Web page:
A lookback on Heartland (Burned Bridge)

It has been 30 years since HEARTLAND (or BURNED BRIDGE in other countries) aired on ABC Television in Australia. The miniseries led by Ernie Dingo and Cate Blanchett ran from March to June 1994. This is Blanchett’s first major TV role after graduating from NIDA in 1992 and winning both Best Newcomer (Kafka Dances) and Best Actress (Oleanna) in 1993 from Sydney Theatre Critics’ Circle.

The series was considered groundbreaking at the time since it was the first major TV series written by Aboriginal Australians and with a cast that consist of mainly Aboriginal people.

Heartland is well named. It comes from the heart. Ernie’s heart. Much of it is his story. Sequences like… being pulled over because you’re black, happened to him in real life.


Heartland deals with the mystery surrounding the death of an Aboriginal girl and the doubts concerning the guilt of her boyfriend, who is arrested for her murder. It is also a love story between two of the people convinced of his innocence. Their growing relationship must survive hostility from both the white and black communities and the obstacles of their different backgrounds, attitudes and cultures.

Set in a small coastal town against the turmoil of murder, mystery and romance, Heartland follows the people from this seaside community and their battle to restructure their own way of life. Their struggle to restore their self-esteem towards a positive future, despite the obstacles in their path.

Ernie Dingo as Vincent Burunga is a man walking the razor’s edge between two worlds. Born in Western Australia, he became estranged from his people when caught between the demands of traditional law and white law. Finally the conflicting demands of his job and his society led to him travelling to the East Coast. Working in Brooklyn Waters as an Aboriginal Police Liaison Officer, he’s an outsider to the local Aboriginal people and an outsider to the town. The expectations of both sides are enormous, particularly when a local boy is accused of murder, and he is charged by the community at Binbilla with the seemingly impossible mission of freeing him from the white justice system. But this struggle and his relationship with Beth Ashton (Cate Blanchett) lead him to a deeper understanding of the worlds he is attempting to bridge… to axe his own demons, and find a way forward in his own life.

Ernie has been closely involved as a consultant on all aspects of BURNED BRIDGE. His character Vincent is based on Ernie’s own origins and background. His extensive input includes the naming of both his own and Cate Blanchett’s character.

Cate Blanchett as Beth Ashton arrives in Brooklyn Waters to settle her grandfather’s estate, and take “time out” from a life in the city that has fallen apart around her. The breakup of her marriage to Garth Maddern has left her bruised and vulnerable. Her involvement with Vincent and her growing contact with the people form Binbilla, is the last thing she expected when she came, but as she learns more about their world and their way of looking at life, she finds herself changing in unexpected ways.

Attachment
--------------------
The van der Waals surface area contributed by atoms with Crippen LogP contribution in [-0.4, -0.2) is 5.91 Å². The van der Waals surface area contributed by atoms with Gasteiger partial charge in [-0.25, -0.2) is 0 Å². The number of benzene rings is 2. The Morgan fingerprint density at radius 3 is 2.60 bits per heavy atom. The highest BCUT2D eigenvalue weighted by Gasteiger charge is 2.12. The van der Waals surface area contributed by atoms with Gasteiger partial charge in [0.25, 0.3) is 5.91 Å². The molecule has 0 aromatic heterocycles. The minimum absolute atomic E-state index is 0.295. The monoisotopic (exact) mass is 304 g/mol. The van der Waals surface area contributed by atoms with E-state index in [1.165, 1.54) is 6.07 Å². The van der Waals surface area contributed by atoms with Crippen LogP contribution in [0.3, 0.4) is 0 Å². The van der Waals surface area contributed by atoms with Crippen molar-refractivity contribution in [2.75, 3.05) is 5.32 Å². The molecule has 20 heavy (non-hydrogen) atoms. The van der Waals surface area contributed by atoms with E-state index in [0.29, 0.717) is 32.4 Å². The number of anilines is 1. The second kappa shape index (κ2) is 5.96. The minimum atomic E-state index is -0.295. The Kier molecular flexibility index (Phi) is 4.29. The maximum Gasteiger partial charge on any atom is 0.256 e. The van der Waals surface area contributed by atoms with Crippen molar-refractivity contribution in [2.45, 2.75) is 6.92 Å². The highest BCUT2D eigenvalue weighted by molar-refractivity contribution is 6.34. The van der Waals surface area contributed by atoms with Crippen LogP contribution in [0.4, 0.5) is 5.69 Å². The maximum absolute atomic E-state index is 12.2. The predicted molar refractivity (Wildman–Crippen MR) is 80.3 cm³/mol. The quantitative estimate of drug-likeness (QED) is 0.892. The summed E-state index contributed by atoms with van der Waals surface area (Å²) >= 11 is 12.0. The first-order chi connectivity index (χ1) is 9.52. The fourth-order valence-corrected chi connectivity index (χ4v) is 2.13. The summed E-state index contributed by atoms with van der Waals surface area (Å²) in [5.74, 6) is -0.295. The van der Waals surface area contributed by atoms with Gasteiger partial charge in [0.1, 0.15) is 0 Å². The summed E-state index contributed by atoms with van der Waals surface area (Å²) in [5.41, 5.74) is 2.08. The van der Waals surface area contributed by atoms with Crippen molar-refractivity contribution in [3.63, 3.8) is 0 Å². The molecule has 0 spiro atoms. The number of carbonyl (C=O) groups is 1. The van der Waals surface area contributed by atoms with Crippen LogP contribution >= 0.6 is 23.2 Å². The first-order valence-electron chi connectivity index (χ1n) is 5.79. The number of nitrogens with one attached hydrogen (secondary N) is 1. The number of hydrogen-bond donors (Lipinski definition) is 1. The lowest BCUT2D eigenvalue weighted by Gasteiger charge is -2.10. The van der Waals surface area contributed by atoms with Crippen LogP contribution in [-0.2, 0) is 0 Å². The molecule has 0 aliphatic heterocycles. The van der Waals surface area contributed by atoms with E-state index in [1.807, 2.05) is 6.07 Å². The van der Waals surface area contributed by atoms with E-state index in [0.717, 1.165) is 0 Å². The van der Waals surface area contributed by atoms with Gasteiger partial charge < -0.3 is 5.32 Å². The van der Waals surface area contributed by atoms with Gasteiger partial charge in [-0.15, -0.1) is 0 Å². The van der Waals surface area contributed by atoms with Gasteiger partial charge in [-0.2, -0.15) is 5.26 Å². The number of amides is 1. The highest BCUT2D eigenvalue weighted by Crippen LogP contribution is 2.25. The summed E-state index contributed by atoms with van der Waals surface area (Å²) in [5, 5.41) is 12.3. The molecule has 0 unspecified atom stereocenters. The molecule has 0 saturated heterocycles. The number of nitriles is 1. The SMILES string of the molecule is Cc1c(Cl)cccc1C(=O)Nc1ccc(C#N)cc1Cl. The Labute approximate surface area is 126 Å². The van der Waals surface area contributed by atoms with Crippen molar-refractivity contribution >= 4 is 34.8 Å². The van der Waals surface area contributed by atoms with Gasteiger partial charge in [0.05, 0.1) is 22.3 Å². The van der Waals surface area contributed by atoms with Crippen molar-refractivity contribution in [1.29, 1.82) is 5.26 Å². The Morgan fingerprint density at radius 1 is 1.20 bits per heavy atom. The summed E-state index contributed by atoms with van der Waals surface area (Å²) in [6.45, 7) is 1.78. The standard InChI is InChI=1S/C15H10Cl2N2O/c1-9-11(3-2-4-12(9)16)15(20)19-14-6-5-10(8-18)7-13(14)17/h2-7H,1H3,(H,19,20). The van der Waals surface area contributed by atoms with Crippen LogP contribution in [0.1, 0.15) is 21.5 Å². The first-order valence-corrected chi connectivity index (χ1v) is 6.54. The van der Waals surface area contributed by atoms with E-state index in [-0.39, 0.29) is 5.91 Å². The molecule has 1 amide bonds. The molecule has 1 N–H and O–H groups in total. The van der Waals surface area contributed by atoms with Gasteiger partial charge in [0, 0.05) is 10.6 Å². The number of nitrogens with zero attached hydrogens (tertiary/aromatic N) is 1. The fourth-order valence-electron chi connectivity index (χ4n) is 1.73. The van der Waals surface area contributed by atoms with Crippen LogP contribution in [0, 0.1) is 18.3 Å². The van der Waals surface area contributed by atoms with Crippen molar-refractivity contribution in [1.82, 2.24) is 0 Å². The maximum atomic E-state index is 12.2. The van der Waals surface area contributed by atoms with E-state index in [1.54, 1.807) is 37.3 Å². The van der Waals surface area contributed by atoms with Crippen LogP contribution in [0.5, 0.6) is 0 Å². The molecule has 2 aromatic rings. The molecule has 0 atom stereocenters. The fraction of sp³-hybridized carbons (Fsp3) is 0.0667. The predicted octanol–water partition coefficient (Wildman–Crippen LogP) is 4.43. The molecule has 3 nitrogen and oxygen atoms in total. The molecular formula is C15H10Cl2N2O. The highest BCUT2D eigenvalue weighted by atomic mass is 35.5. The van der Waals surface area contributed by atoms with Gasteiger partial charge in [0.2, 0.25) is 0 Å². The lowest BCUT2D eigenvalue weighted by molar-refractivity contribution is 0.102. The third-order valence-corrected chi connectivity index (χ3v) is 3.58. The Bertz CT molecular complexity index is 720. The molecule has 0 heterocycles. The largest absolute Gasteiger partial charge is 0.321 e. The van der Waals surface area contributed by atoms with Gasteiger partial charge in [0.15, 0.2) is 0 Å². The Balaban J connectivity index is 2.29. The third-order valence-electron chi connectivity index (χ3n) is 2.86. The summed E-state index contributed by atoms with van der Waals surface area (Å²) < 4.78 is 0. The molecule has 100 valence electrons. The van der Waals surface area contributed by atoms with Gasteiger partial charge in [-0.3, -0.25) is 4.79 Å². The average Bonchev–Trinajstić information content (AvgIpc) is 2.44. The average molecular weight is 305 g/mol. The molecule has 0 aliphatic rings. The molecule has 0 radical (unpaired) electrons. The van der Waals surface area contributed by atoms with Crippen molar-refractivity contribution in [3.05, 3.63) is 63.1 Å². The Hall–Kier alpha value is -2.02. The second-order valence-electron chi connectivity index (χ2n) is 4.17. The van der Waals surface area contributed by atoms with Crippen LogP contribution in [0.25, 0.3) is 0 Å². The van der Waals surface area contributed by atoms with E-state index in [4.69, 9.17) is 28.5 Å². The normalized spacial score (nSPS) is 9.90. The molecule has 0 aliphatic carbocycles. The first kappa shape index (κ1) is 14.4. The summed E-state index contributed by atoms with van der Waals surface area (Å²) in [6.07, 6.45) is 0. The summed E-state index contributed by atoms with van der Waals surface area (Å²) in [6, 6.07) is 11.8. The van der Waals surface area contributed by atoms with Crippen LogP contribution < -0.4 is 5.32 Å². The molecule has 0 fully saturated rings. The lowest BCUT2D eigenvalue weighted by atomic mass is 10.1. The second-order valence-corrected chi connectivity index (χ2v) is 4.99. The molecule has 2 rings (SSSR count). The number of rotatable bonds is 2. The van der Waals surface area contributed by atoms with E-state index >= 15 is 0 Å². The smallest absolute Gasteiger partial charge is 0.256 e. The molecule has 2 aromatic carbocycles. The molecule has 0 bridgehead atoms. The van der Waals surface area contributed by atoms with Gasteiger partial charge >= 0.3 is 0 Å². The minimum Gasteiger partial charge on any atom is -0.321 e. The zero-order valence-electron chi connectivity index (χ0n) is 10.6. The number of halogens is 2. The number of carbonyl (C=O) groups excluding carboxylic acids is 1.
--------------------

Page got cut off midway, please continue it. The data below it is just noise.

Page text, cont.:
She arrives an outsider, but as she discovers more about her grandfather’s life and the people he was linked to more closely than she imagined, she comes to find a sense of belonging, and a deeper understanding of herself.

Cate notes the difference in Beth’s character from her own “I am more of a watcher where Beth feels she has to participate and bravely goes where a lot of people wouldn’t. I believe in giving people space to reveal themselves and not always tackling things head on as she does, although she displays a great honesty in doing so. She is so challenged culturally and confronted by the privacy of the Aboriginal society and doesn’t like being shut out.”

Cate Blanchett (Beth Ashton) with Ernie Dingo (Vincent Burunga) and Bob Maza (Alf Dyer)

Bob Maza as Alf Dyer is an elder of the Birpai people, and the lynch-pin of the Aboriginal community at Binbilla. Growing up there when it was a government reserve, he’s spent time out in the white world, learning what makes it tick.

Justine Saunders as Millie Carmichael is the matriarch of the Carmichael family, and the wellspring of its strength. Fiercely proud of her people, she is a tireless worker for their advancement, which leads her to clash with Alf about the best way forward for the Binbella Community.

Steven Vidler as Phil McCarthy is the young Sergeant in charge of the Police station at Brooklyn Waters. Easy going, fair, he’s part of the new generation of the Police Service, determined to do his best for the entire community, Aboriginal and non-Aboriginal

More information on supporting cast here.

Blanchett with Justine Saunders (Millie Carmichael) and Steven Vidler (Phil McCarthy)

The star of Heartland and the person without whom, those involved say, the series could not have been made, is less concerned about the effects of prejudice. In his speech to the almost exclusively white media representatives, Ernie Dingo amuses us by referring to the “couple of token whites in the series”. And while he thanks black and white cast and production team members for their efforts in bringing the series to fruition, it seems there is a real sense in which Heartland is something for Aborigines to cherish; if white viewers derive enjoyment as well, it’s a bonus.